NFκB transcription factors are ubiquitously expressed in mammalian cells. These proteins are highly conserved across species, and in mammals the NFκB family (also known as the Rel family) consists of five members: p50, p52, p65 (also known as RelA), c-Rel, and RelB. Rel family members function as dimers and the five subunits can homodimerize or heterodimerize. All family members share a Rel homology domain, which contains the crucial functional regions for DNA binding, dimerization, nuclear localization, and interactions with the IκB inhibitory proteins. NFκB dimers exist in a latent form in the cytoplasm bound by the IκB inhibitory proteins, and when NFκB-inducing stimuli activate the IκB kinase complex that phosphorylates IκB, this leads to its ubiquitination and subsequent degradation in the canonical NFκB activation pathway. IκB degradation exposes the DNA-binding domain and nuclear localization sequence of NFκB and permits its stable translocation to the nucleus and the regulation of target genes [56]. Thus, activated NFκB enters the nucleus to induce transcription of a myriad of genes that mediate diverse cellular processes such as immunity, inflammation, proliferation, apoptosis, and cellular senescence [57].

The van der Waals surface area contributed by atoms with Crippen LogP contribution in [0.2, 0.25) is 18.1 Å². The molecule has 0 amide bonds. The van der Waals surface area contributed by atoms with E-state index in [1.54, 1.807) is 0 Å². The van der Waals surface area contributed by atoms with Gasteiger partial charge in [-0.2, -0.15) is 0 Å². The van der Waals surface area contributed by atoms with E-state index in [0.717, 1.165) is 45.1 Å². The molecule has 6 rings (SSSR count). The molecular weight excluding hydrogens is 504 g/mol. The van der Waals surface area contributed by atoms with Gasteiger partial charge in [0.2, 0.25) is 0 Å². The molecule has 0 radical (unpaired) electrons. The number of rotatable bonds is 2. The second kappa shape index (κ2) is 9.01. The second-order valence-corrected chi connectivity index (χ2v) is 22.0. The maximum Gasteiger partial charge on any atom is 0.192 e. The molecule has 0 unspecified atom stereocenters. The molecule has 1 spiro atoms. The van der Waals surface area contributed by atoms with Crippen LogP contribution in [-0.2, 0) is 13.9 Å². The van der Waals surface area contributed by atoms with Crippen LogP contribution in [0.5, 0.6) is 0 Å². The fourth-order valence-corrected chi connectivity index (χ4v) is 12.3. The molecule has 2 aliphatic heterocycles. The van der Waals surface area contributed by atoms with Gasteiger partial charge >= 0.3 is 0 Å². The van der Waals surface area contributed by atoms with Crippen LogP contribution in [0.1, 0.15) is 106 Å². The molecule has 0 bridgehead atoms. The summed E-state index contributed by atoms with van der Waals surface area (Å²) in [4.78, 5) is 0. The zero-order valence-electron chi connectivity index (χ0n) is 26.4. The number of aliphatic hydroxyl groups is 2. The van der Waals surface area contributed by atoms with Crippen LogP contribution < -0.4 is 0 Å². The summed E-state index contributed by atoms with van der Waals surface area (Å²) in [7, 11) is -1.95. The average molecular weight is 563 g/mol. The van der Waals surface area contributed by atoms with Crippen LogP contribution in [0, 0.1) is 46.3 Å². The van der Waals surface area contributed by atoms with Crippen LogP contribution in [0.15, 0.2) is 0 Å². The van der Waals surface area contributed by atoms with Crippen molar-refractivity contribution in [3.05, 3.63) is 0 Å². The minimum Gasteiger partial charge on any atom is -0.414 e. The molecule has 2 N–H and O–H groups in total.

Together with the evidences that relate oxidative stress and inflammation to the pathophysiology of diabetes, studies performed in a variety of cell and animal based experimental systems also suggest that NFκB activation is a key event early in the pathobiology of this disease and its complications [27, 58, 59]. In fact, several studies have highlighted the activation of NFκB by hyperglycemia and its relationship with diabetic complications, as reviewed by Patel and Santani in 2009 [59]; thus, hyperglycemia triggers a number of mechanisms that are thought to underlie diabetic neuropathy. Studies in different experimental models have established that neuronal dysfunction is closely associated with the activation of NFκB and the expression of proinflammatory cytokines [60, 61]. Moreover, NFκB pathway has been revealed as a key molecular system involved in pathological brain inflammation [62], and also experimental studies [52] have suggested that neuronal apoptosis, which is related to NFκB activation, may play an important role in neuronal loss and impaired cognitive function. Additionally, in the hippocampus of streptozotocin-treated rats, not only a strong increase in oxygen reactive species is observed but also a persistent activation of NFκB is observed [23, 27]. Activated NFκB can induce cytotoxic products that exacerbate inflammation and oxidative stress and promote apoptosis [63], leading to oxidative stress induced cell dysfunction or cell death, respectively [64]. However, it should not be forgotten that although NFκB is widely known for its ubiquitous roles in inflammation and immune responses and in control of cell division and apoptosis (and these roles are apparent in the nervous system), neurons and their neighboring cells employ the NFκB pathway for distinctive functions as well, ranging from the development to the coordination of cellular responses to injury of the nervous system and to brain-specific processes such as the synaptic signaling that underlies learning and memory [60]. Therefore, understanding the function of NFκB transcription factors in the nervous system is now a new frontier for the general field of NFκB research, for the investigation of transcriptional regulation in complex neuronal systems, and for the understanding of pathological mechanisms of neurodegenerative diseases.